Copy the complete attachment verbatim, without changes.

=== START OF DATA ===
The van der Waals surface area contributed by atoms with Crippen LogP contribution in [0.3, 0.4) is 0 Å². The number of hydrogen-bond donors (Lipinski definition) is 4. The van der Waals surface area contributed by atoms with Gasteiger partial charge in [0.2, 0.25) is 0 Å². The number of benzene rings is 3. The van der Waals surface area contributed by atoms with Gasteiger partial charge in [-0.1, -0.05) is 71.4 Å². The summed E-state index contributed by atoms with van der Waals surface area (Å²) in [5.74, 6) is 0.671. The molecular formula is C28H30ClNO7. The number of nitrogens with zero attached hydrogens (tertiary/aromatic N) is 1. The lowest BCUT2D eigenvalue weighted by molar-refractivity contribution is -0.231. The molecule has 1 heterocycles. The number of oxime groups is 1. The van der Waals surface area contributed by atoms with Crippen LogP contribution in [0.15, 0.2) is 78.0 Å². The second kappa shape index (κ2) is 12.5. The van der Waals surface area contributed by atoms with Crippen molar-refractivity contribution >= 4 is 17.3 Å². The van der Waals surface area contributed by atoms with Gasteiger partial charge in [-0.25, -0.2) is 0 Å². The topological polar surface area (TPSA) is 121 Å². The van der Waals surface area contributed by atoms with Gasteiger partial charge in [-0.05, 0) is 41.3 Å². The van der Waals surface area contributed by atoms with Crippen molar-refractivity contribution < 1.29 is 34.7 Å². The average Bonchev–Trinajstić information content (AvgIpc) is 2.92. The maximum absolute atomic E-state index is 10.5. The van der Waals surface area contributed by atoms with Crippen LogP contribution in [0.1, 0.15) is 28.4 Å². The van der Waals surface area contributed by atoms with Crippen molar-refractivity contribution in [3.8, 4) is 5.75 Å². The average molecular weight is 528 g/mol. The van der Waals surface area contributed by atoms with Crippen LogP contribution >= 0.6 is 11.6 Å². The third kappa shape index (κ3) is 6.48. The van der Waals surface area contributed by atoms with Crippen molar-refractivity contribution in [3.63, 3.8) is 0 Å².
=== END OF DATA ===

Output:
The van der Waals surface area contributed by atoms with Crippen LogP contribution in [0.3, 0.4) is 0 Å². The number of hydrogen-bond donors (Lipinski definition) is 4. The van der Waals surface area contributed by atoms with Gasteiger partial charge in [0.2, 0.25) is 0 Å². The number of benzene rings is 3. The van der Waals surface area contributed by atoms with Gasteiger partial charge in [-0.1, -0.05) is 71.4 Å². The summed E-state index contributed by atoms with van der Waals surface area (Å²) in [5.74, 6) is 0.671. The molecular formula is C28H30ClNO7. The number of nitrogens with zero attached hydrogens (tertiary/aromatic N) is 1. The lowest BCUT2D eigenvalue weighted by molar-refractivity contribution is -0.231. The molecule has 1 heterocycles. The number of oxime groups is 1. The van der Waals surface area contributed by atoms with Crippen LogP contribution in [0.15, 0.2) is 78.0 Å². The second kappa shape index (κ2) is 12.5. The van der Waals surface area contributed by atoms with Crippen molar-refractivity contribution >= 4 is 17.3 Å². The van der Waals surface area contributed by atoms with Gasteiger partial charge in [-0.25, -0.2) is 0 Å². The topological polar surface area (TPSA) is 121 Å². The van der Waals surface area contributed by atoms with Gasteiger partial charge in [-0.05, 0) is 41.3 Å². The van der Waals surface area contributed by atoms with Crippen molar-refractivity contribution < 1.29 is 34.7 Å². The average Bonchev–Trinajstić information content (AvgIpc) is 2.92. The maximum absolute atomic E-state index is 10.5. The van der Waals surface area contributed by atoms with Crippen LogP contribution in [0.1, 0.15) is 28.4 Å². The van der Waals surface area contributed by atoms with Crippen molar-refractivity contribution in [3.8, 4) is 5.75 Å². The average molecular weight is 528 g/mol. The van der Waals surface area contributed by atoms with Crippen LogP contribution >= 0.6 is 11.6 Å². The third kappa shape index (κ3) is 6.48. The van der Waals surface area contributed by atoms with Crippen molar-refractivity contribution in [3.63, 3.8) is 0 Å².